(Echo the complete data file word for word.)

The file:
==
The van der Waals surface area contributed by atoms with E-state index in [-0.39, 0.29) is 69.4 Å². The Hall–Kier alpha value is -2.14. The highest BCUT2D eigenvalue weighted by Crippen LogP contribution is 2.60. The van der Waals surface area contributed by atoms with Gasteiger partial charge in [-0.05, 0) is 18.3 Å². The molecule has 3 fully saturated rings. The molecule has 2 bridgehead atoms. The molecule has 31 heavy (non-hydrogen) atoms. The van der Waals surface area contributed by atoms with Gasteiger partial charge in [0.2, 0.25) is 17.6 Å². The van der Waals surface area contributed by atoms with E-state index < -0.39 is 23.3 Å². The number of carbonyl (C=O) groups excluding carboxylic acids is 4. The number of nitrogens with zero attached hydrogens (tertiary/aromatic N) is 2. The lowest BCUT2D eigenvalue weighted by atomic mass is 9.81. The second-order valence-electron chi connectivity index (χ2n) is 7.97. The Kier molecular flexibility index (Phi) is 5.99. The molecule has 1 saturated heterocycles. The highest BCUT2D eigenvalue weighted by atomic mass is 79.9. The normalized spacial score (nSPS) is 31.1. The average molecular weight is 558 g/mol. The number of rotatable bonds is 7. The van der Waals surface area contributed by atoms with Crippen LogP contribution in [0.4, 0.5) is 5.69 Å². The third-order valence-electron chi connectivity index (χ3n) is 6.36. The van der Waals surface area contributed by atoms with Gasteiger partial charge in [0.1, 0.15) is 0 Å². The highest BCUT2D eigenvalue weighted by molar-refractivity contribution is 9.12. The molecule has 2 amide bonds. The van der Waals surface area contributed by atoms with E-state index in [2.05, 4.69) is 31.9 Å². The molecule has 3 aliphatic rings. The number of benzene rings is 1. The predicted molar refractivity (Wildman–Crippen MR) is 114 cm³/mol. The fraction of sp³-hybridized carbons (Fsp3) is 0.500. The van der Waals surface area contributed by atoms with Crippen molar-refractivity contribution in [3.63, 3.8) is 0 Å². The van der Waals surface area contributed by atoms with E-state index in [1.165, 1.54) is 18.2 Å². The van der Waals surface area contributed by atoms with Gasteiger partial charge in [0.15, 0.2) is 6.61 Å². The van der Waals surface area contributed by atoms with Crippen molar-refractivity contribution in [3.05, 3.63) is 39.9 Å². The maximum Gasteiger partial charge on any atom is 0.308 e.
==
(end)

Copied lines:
The van der Waals surface area contributed by atoms with E-state index in [-0.39, 0.29) is 69.4 Å². The Hall–Kier alpha value is -2.14. The highest BCUT2D eigenvalue weighted by Crippen LogP contribution is 2.60. The van der Waals surface area contributed by atoms with Gasteiger partial charge in [-0.05, 0) is 18.3 Å². The molecule has 3 fully saturated rings. The molecule has 2 bridgehead atoms. The molecule has 31 heavy (non-hydrogen) atoms. The van der Waals surface area contributed by atoms with Gasteiger partial charge in [0.2, 0.25) is 17.6 Å². The van der Waals surface area contributed by atoms with E-state index < -0.39 is 23.3 Å². The number of carbonyl (C=O) groups excluding carboxylic acids is 4. The number of nitrogens with zero attached hydrogens (tertiary/aromatic N) is 2. The lowest BCUT2D eigenvalue weighted by atomic mass is 9.81. The second-order valence-electron chi connectivity index (χ2n) is 7.97. The Kier molecular flexibility index (Phi) is 5.99. The molecule has 1 saturated heterocycles. The highest BCUT2D eigenvalue weighted by atomic mass is 79.9. The normalized spacial score (nSPS) is 31.1. The average molecular weight is 558 g/mol. The number of rotatable bonds is 7. The van der Waals surface area contributed by atoms with Crippen LogP contribution in [0.4, 0.5) is 5.69 Å². The third-order valence-electron chi connectivity index (χ3n) is 6.36. The van der Waals surface area contributed by atoms with Gasteiger partial charge in [0.1, 0.15) is 0 Å². The highest BCUT2D eigenvalue weighted by molar-refractivity contribution is 9.12. The molecule has 2 amide bonds. The van der Waals surface area contributed by atoms with E-state index in [2.05, 4.69) is 31.9 Å². The molecule has 3 aliphatic rings. The number of benzene rings is 1. The predicted molar refractivity (Wildman–Crippen MR) is 114 cm³/mol. The fraction of sp³-hybridized carbons (Fsp3) is 0.500. The van der Waals surface area contributed by atoms with Crippen molar-refractivity contribution in [3.63, 3.8) is 0 Å². The van der Waals surface area contributed by atoms with E-state index in [1.165, 1.54) is 18.2 Å². The van der Waals surface area contributed by atoms with Gasteiger partial charge in [0.15, 0.2) is 6.61 Å². The van der Waals surface area contributed by atoms with Crippen molar-refractivity contribution in [3.05, 3.63) is 39.9 Å². The maximum Gasteiger partial charge on any atom is 0.308 e.